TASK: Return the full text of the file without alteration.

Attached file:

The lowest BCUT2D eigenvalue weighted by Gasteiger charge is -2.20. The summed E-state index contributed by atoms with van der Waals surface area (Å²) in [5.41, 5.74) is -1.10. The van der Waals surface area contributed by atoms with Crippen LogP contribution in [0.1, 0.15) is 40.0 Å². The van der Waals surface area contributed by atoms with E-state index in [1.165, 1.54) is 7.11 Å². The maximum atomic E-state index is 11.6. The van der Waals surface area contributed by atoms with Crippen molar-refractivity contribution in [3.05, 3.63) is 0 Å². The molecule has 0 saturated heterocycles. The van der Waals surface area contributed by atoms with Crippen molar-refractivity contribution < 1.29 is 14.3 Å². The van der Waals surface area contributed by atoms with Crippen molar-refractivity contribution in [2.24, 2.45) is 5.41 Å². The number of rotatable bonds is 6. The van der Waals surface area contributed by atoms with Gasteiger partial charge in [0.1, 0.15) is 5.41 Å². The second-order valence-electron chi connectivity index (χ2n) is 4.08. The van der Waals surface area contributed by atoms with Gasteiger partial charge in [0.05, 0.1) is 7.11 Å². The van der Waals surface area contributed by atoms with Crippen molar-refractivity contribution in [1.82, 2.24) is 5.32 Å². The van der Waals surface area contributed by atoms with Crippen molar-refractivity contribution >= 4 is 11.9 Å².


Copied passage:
The lowest BCUT2D eigenvalue weighted by Gasteiger charge is -2.20. The summed E-state index contributed by atoms with van der Waals surface area (Å²) in [5.41, 5.74) is -1.10. The van der Waals surface area contributed by atoms with Crippen LogP contribution in [0.1, 0.15) is 40.0 Å². The van der Waals surface area contributed by atoms with E-state index in [1.165, 1.54) is 7.11 Å². The maximum atomic E-state index is 11.6. The van der Waals surface area contributed by atoms with Crippen molar-refractivity contribution in [3.05, 3.63) is 0 Å². The molecule has 0 saturated heterocycles. The van der Waals surface area contributed by atoms with Crippen molar-refractivity contribution < 1.29 is 14.3 Å². The van der Waals surface area contributed by atoms with Crippen molar-refractivity contribution in [2.24, 2.45) is 5.41 Å². The number of rotatable bonds is 6. The van der Waals surface area contributed by atoms with Gasteiger partial charge in [0.1, 0.15) is 5.41 Å². The second-order valence-electron chi connectivity index (χ2n) is 4.08. The van der Waals surface area contributed by atoms with Gasteiger partial charge in [0.05, 0.1) is 7.11 Å². The van der Waals surface area contributed by atoms with Crippen molar-refractivity contribution in [1.82, 2.24) is 5.32 Å². The van der Waals surface area contributed by atoms with Crippen molar-refractivity contribution >= 4 is 11.9 Å².